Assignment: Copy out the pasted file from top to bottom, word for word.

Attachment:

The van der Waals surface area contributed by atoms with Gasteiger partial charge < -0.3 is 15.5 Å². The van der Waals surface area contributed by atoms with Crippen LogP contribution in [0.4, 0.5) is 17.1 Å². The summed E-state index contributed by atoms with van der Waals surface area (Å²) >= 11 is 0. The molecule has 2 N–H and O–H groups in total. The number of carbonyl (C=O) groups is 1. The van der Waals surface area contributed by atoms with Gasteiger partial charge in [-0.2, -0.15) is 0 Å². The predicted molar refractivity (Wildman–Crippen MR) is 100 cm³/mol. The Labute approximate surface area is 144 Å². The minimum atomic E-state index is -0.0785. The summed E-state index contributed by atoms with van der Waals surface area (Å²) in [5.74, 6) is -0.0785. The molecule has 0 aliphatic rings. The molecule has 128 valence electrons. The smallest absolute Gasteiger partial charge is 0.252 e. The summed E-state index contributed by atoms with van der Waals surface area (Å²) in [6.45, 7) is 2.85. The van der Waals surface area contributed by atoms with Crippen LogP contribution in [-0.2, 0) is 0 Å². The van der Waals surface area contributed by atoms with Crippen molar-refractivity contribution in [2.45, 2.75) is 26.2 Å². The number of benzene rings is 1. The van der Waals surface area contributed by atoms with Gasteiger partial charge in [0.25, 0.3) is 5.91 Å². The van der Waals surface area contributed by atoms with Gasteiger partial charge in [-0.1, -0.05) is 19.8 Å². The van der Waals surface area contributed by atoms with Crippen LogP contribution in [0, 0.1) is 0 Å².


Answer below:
The van der Waals surface area contributed by atoms with Gasteiger partial charge < -0.3 is 15.5 Å². The van der Waals surface area contributed by atoms with Crippen LogP contribution in [0.4, 0.5) is 17.1 Å². The summed E-state index contributed by atoms with van der Waals surface area (Å²) >= 11 is 0. The molecule has 2 N–H and O–H groups in total. The number of carbonyl (C=O) groups is 1. The van der Waals surface area contributed by atoms with Gasteiger partial charge in [-0.2, -0.15) is 0 Å². The predicted molar refractivity (Wildman–Crippen MR) is 100 cm³/mol. The Labute approximate surface area is 144 Å². The minimum atomic E-state index is -0.0785. The summed E-state index contributed by atoms with van der Waals surface area (Å²) in [5.74, 6) is -0.0785. The molecule has 0 aliphatic rings. The molecule has 128 valence electrons. The smallest absolute Gasteiger partial charge is 0.252 e. The summed E-state index contributed by atoms with van der Waals surface area (Å²) in [6.45, 7) is 2.85. The van der Waals surface area contributed by atoms with Crippen LogP contribution in [-0.2, 0) is 0 Å². The van der Waals surface area contributed by atoms with Crippen molar-refractivity contribution in [2.45, 2.75) is 26.2 Å². The number of benzene rings is 1. The van der Waals surface area contributed by atoms with Gasteiger partial charge in [0.25, 0.3) is 5.91 Å². The van der Waals surface area contributed by atoms with Gasteiger partial charge in [-0.1, -0.05) is 19.8 Å². The van der Waals surface area contributed by atoms with Crippen LogP contribution in [0, 0.1) is 0 Å².